Parrett is unquestionably one of the pioneers in his field. For more than four decades he has been fixated by the causes of building failure. A long career diagnosing damp has taken him from the housing estates of south London to some of the world’s most famous historic buildings, encompassing several books, including Building Defects and Your Health. He’s also featured in a television exposé on the damp-proofing industry, a DVD series, and, in 2014, was awarded an eminent fellowship by the RICS.
Parrett uses a medical analogy to explain why building pathology is needed: a man goes to the doctor with a pain between his shoulder blades. The doctor does a basic survey of his condition, using his stethoscope, taking his blood pressure and a urine sample, then says: “Mike, I'm really not sure whether that's musculoskeletal, or fluid, perhaps pleurisy. So, I'm going to refer you to AstraZeneca for the next stage of your medical examination.”
Parrett asks: “Would you be happy with that? Of course not. What building surveyors are very good at is identifying the symptoms, but not the underlying cause and source of the problem. Where their survey stops, mine starts.” However, as things stand, in the vast majority of cases, the surveyor, having identified damp as a problem, refers the property owner to a commercial damp proofing company, he says.
That firm is then employed to not only give a supposedly detailed diagnosis of the problem, but also to suggest a course of action, and carry out their own recommendations. That, argues Parrett, constitutes a clear conflict of interest, and leads to the misdiagnosis of problems with damp and mould, leading to unnecessary expenditure, and continued misery for residents.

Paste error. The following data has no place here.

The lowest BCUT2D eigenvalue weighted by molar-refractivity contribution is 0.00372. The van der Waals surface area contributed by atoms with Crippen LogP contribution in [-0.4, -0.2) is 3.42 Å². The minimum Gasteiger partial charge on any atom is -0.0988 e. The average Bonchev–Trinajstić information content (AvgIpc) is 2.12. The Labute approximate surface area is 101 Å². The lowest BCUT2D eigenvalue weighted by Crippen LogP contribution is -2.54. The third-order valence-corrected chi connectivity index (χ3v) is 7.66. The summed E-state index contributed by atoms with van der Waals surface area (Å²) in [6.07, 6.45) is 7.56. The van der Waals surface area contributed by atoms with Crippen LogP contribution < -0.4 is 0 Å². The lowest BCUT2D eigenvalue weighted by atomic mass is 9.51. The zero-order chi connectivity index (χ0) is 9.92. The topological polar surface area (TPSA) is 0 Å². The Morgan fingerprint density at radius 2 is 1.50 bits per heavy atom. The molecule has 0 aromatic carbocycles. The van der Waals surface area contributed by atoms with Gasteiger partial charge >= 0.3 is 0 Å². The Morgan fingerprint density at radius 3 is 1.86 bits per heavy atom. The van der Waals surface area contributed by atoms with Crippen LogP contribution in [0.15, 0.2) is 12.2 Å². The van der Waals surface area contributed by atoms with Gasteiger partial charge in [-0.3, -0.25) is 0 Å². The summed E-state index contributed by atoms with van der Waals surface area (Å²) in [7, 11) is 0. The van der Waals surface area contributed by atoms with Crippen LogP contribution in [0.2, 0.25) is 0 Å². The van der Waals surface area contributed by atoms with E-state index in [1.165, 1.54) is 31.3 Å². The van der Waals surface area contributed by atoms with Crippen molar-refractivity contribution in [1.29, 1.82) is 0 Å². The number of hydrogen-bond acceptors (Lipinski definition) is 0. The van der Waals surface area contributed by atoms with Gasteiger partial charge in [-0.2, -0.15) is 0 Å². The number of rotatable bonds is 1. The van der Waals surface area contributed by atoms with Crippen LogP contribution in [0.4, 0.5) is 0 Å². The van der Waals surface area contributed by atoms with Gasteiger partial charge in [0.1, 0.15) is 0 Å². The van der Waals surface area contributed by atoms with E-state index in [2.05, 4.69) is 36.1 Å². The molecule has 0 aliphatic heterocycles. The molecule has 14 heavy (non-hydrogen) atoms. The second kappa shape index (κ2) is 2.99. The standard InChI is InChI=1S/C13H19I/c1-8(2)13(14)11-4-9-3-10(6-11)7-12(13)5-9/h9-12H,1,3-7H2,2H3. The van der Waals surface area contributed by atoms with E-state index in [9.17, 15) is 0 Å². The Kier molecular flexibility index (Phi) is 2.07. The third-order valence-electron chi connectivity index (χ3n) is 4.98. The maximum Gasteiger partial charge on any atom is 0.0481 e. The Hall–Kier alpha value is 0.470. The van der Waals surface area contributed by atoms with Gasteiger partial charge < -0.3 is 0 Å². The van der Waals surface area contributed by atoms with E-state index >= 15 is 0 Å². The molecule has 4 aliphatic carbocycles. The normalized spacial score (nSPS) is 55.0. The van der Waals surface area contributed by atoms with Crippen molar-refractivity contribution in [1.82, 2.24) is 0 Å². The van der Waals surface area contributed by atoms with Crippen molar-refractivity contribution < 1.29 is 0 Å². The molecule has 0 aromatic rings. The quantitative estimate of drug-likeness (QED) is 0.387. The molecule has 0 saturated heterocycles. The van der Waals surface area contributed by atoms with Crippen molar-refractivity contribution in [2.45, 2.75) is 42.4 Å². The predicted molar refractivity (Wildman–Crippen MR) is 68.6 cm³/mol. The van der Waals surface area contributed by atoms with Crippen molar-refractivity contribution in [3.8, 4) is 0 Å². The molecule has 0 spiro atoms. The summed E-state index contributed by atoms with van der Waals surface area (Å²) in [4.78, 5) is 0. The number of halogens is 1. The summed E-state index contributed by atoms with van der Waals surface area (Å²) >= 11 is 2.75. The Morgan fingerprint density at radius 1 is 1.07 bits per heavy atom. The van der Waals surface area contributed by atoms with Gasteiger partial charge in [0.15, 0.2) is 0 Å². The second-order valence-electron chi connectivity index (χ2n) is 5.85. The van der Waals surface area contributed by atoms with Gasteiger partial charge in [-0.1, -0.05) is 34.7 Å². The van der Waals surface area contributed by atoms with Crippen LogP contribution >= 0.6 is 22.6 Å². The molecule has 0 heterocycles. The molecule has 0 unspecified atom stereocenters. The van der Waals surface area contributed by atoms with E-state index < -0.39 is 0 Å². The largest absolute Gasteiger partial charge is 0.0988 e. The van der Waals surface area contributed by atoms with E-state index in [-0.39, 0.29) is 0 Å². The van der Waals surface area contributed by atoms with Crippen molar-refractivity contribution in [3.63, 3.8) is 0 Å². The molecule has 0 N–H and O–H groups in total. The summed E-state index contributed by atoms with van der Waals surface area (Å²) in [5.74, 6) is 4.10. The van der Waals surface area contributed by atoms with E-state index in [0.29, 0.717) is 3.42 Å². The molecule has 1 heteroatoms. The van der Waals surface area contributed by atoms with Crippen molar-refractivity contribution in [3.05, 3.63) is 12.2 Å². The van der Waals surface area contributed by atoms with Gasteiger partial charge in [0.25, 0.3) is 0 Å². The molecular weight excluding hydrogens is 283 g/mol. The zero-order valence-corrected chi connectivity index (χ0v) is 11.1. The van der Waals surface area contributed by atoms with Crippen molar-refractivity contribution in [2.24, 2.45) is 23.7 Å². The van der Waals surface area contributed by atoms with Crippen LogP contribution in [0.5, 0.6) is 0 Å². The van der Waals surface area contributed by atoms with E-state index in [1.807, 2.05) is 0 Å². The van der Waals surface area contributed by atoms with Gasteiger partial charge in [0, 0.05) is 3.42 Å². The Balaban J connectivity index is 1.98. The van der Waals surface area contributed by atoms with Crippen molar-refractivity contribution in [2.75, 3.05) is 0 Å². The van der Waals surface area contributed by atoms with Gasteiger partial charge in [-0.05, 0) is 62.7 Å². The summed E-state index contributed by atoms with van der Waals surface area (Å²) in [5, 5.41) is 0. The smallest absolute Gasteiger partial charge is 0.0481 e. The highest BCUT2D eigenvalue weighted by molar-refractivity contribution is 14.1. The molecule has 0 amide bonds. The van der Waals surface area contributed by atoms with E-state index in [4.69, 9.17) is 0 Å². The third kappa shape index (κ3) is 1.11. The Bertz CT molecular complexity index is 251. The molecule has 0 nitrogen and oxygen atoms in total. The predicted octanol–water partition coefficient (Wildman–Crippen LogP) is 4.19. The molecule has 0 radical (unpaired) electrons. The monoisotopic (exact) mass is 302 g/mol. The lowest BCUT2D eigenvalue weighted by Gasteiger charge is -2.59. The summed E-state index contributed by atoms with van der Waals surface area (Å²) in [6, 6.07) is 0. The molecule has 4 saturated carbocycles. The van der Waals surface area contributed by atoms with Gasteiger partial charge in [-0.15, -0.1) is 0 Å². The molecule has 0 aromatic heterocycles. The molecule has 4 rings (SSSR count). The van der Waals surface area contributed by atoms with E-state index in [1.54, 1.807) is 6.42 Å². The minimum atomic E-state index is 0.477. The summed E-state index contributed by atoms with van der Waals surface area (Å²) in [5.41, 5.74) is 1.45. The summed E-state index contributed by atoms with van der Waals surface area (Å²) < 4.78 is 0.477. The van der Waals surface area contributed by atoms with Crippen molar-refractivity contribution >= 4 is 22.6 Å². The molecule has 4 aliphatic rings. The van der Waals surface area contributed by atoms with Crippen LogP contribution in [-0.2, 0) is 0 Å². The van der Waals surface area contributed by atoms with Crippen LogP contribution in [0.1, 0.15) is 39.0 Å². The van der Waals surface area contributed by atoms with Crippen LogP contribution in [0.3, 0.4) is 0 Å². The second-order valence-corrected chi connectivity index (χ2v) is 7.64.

Parrett’s views were formed during his early career managing social housing repairs and maintenance in south London. During the course of his work for the London borough of Southwark, which began in 1977, and later at Lewisham, it soon became clear that the most frequent causes for tenant complaints were damp and mould. And in many cases those conditions were proving detrimental to tenants’ health, exacerbating respiratory problems like asthma, and leaving them increasingly vulnerable to bronchitis, coughs and colds.
During a period when public housing budgets were relatively generous, the common practice was to bring in a contractor that would carry out a course of chemical damp-proof injections, and retrofit waterproof plaster. However, problems often recurred after the work had been carried out, and Parrett became convinced that the true causes of damp, totally unrelated to the failure of a physical damp-proof course, were being ignored.
He was given an opportunity to put his theories into practice at Lewisham, where he set up a team dedicated to tackling damp in the borough’s 34,000 council homes. The council halted the use of chemical damp proof courses, a policy that Parrett believes saved millions of pounds, freeing up resources to carry out more effective actions.
Since then, Parrett has become a crusader against the prevailing practices in the commercial damp-proofing industry. “In 40 years of operating as a serious consultant worldwide, I've never ever recommended a chemical damp proof course injection to solve dampness problems in any property, either ancient or modern,” he says. It is a stance that has sometimes proved controversial. He was closely involved with an episode of the 1999 Raising the Roof BBC TV documentary series, which claimed to dispel myths around rising damp, and provoked furious rebuttals from housebuilders and damp-proofing firms.